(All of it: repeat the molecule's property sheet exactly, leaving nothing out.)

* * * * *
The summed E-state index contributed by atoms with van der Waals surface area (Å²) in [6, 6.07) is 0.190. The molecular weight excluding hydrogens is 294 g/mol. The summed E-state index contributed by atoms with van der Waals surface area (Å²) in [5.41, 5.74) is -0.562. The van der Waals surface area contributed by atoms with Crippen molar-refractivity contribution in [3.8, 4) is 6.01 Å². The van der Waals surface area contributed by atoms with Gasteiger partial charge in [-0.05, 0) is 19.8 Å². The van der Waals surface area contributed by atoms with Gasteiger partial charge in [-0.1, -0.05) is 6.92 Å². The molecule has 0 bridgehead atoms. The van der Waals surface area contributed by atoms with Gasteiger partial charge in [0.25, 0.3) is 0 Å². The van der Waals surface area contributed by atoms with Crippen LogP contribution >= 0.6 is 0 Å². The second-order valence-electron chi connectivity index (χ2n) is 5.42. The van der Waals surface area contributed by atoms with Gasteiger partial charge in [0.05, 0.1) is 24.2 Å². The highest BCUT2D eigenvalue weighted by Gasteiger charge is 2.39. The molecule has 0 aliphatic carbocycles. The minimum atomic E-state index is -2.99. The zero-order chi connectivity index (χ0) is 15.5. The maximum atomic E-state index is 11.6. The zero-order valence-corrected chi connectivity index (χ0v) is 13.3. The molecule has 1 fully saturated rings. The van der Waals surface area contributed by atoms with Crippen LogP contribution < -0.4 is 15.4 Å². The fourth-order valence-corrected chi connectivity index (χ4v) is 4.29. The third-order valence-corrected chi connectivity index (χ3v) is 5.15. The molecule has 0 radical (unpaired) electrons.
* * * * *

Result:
The summed E-state index contributed by atoms with van der Waals surface area (Å²) in [6, 6.07) is 0.190. The molecular weight excluding hydrogens is 294 g/mol. The summed E-state index contributed by atoms with van der Waals surface area (Å²) in [5.41, 5.74) is -0.562. The van der Waals surface area contributed by atoms with Crippen molar-refractivity contribution in [3.8, 4) is 6.01 Å². The van der Waals surface area contributed by atoms with Gasteiger partial charge in [-0.05, 0) is 19.8 Å². The van der Waals surface area contributed by atoms with Gasteiger partial charge in [-0.1, -0.05) is 6.92 Å². The molecule has 0 bridgehead atoms. The van der Waals surface area contributed by atoms with Gasteiger partial charge in [0.25, 0.3) is 0 Å². The van der Waals surface area contributed by atoms with Crippen LogP contribution >= 0.6 is 0 Å². The second-order valence-electron chi connectivity index (χ2n) is 5.42. The van der Waals surface area contributed by atoms with Gasteiger partial charge in [0.05, 0.1) is 24.2 Å². The highest BCUT2D eigenvalue weighted by Gasteiger charge is 2.39. The molecule has 0 aliphatic carbocycles. The minimum atomic E-state index is -2.99. The zero-order chi connectivity index (χ0) is 15.5. The maximum atomic E-state index is 11.6. The zero-order valence-corrected chi connectivity index (χ0v) is 13.3. The molecule has 1 fully saturated rings. The van der Waals surface area contributed by atoms with Crippen LogP contribution < -0.4 is 15.4 Å². The fourth-order valence-corrected chi connectivity index (χ4v) is 4.29. The third-order valence-corrected chi connectivity index (χ3v) is 5.15. The molecule has 0 radical (unpaired) electrons.